Obsidian’s legacy as a print publication and its current growth as a multimedia platform mandate that we continue to search for and create innovative ways for Black writers and artists to explore, investigate, and reflect the times in which we live in ways that only art created from Black perspectives can unveil. Obsidian has a rich legacy as one of the premier U.S. journals of African diaspora literature and has been home to works by many acclaimed writers; it is our aim to become the home to future generations of Black arts excellence.
Obsidian has been in continuous publication for more than 45 years. What advice do you have for newer literary journals hoping to build a long-term legacy?
Celebrating more than forty-five years of continuous publication, Obsidian has been resilient in the face of adversity, institutional racism, and structural inequality, and has succeeded in creating a vibrant, independent space for Black literature, art, scholarship, and organic connection. Obsidian succeeds by recognizing, appreciating, and undertaking publishing as a collaborative, values-driven ad/venture.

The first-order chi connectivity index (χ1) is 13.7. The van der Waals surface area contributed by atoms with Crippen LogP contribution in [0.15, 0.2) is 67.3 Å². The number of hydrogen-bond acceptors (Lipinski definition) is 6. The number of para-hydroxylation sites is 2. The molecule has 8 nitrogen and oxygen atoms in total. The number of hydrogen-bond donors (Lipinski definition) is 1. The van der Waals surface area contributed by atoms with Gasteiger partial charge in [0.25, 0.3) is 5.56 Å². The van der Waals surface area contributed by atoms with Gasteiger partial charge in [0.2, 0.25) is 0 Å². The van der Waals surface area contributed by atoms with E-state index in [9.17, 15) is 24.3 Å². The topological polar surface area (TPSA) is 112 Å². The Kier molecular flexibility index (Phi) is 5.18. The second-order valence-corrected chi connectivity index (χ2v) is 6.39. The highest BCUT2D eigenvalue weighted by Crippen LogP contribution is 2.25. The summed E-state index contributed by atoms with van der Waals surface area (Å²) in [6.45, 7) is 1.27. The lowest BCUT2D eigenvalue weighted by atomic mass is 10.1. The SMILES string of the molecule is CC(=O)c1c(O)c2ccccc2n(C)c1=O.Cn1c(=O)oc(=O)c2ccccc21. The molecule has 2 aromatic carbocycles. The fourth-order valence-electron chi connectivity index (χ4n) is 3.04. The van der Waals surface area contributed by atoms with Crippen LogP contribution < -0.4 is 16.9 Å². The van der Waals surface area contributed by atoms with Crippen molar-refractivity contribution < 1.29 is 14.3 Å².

Mission is crucial. Ask yourself, Can I accomplish this mission by doing something else? If the answer is yes, then running a literary journal may not be the best choice. Also ask yourself, Do I have the wherewithal, resources, network, energy necessary for a long-term investment? The answer must be yes because the work of an editor-in-chief in this contemporary age is as much about the enterprise of managing a business in a quickly evolving market as it is about curating content.
Obsidian operates toward the liberation, uplift, and life-affirming transformation of Black/folks generally. Ours is an enduring legacy rooted in a vital, ever-urgent mission.